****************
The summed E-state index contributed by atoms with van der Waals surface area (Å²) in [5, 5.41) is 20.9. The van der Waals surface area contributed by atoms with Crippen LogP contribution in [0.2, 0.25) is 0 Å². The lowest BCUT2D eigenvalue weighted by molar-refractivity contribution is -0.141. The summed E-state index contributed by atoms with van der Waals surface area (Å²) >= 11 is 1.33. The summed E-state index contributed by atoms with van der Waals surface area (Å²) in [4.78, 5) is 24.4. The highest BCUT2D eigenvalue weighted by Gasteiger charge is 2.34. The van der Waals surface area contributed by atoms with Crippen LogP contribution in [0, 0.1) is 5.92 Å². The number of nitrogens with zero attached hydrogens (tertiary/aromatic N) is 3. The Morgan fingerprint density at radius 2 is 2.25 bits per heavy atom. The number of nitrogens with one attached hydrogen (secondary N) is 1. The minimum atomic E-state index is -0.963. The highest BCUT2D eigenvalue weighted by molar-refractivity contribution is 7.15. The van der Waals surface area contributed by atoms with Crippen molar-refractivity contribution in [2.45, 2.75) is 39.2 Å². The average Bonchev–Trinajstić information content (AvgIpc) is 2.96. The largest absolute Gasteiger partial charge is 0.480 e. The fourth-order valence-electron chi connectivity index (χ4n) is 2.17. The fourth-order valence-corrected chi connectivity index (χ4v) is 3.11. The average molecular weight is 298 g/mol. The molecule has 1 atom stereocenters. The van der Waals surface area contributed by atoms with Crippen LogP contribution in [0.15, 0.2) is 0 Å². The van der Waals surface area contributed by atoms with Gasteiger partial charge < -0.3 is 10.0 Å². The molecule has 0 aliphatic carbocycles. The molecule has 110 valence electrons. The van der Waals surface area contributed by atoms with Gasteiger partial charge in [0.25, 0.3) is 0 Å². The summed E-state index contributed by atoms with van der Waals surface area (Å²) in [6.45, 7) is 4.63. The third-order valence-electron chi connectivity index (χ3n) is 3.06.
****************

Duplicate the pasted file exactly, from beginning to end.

The summed E-state index contributed by atoms with van der Waals surface area (Å²) in [5, 5.41) is 20.9. The van der Waals surface area contributed by atoms with Crippen LogP contribution in [0.2, 0.25) is 0 Å². The lowest BCUT2D eigenvalue weighted by molar-refractivity contribution is -0.141. The summed E-state index contributed by atoms with van der Waals surface area (Å²) >= 11 is 1.33. The summed E-state index contributed by atoms with van der Waals surface area (Å²) in [4.78, 5) is 24.4. The highest BCUT2D eigenvalue weighted by Gasteiger charge is 2.34. The van der Waals surface area contributed by atoms with Crippen LogP contribution in [0, 0.1) is 5.92 Å². The number of nitrogens with zero attached hydrogens (tertiary/aromatic N) is 3. The Morgan fingerprint density at radius 2 is 2.25 bits per heavy atom. The number of nitrogens with one attached hydrogen (secondary N) is 1. The minimum atomic E-state index is -0.963. The highest BCUT2D eigenvalue weighted by molar-refractivity contribution is 7.15. The van der Waals surface area contributed by atoms with Crippen molar-refractivity contribution in [2.45, 2.75) is 39.2 Å². The average Bonchev–Trinajstić information content (AvgIpc) is 2.96. The largest absolute Gasteiger partial charge is 0.480 e. The fourth-order valence-electron chi connectivity index (χ4n) is 2.17. The fourth-order valence-corrected chi connectivity index (χ4v) is 3.11. The average molecular weight is 298 g/mol. The molecule has 1 atom stereocenters. The van der Waals surface area contributed by atoms with Crippen LogP contribution in [0.15, 0.2) is 0 Å². The van der Waals surface area contributed by atoms with Gasteiger partial charge < -0.3 is 10.0 Å². The molecule has 0 aliphatic carbocycles. The molecule has 110 valence electrons. The van der Waals surface area contributed by atoms with Gasteiger partial charge in [0.25, 0.3) is 0 Å². The summed E-state index contributed by atoms with van der Waals surface area (Å²) in [6.45, 7) is 4.63. The third-order valence-electron chi connectivity index (χ3n) is 3.06.